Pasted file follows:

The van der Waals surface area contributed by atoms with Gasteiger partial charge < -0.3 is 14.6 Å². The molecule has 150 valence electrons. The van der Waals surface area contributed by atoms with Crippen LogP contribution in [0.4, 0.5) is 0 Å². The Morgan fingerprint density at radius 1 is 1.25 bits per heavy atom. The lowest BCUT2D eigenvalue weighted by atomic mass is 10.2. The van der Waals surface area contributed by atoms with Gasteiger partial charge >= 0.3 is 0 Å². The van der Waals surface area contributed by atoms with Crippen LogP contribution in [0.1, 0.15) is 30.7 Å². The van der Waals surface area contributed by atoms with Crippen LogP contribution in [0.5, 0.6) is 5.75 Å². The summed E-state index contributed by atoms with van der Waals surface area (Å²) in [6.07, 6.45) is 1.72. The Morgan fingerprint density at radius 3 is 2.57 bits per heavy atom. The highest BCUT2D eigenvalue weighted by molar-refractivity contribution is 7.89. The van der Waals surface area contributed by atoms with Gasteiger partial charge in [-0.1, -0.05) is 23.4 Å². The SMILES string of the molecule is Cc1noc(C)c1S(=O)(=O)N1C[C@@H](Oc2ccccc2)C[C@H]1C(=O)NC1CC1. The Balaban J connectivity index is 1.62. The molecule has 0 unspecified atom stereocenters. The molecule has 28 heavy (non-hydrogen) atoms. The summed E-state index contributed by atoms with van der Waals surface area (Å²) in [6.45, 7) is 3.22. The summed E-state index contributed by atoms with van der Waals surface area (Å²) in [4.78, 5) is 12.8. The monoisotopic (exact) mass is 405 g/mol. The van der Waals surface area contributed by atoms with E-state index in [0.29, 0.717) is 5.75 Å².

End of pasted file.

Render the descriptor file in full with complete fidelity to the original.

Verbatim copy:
The van der Waals surface area contributed by atoms with Gasteiger partial charge < -0.3 is 14.6 Å². The molecule has 150 valence electrons. The van der Waals surface area contributed by atoms with Crippen LogP contribution in [0.4, 0.5) is 0 Å². The Morgan fingerprint density at radius 1 is 1.25 bits per heavy atom. The lowest BCUT2D eigenvalue weighted by atomic mass is 10.2. The van der Waals surface area contributed by atoms with Gasteiger partial charge >= 0.3 is 0 Å². The van der Waals surface area contributed by atoms with Crippen LogP contribution in [0.1, 0.15) is 30.7 Å². The van der Waals surface area contributed by atoms with Crippen LogP contribution in [0.5, 0.6) is 5.75 Å². The summed E-state index contributed by atoms with van der Waals surface area (Å²) in [6.07, 6.45) is 1.72. The Morgan fingerprint density at radius 3 is 2.57 bits per heavy atom. The highest BCUT2D eigenvalue weighted by molar-refractivity contribution is 7.89. The van der Waals surface area contributed by atoms with Gasteiger partial charge in [-0.1, -0.05) is 23.4 Å². The SMILES string of the molecule is Cc1noc(C)c1S(=O)(=O)N1C[C@@H](Oc2ccccc2)C[C@H]1C(=O)NC1CC1. The Balaban J connectivity index is 1.62. The molecule has 0 unspecified atom stereocenters. The molecule has 28 heavy (non-hydrogen) atoms. The summed E-state index contributed by atoms with van der Waals surface area (Å²) in [6.45, 7) is 3.22. The summed E-state index contributed by atoms with van der Waals surface area (Å²) in [4.78, 5) is 12.8. The monoisotopic (exact) mass is 405 g/mol. The van der Waals surface area contributed by atoms with E-state index in [0.29, 0.717) is 5.75 Å².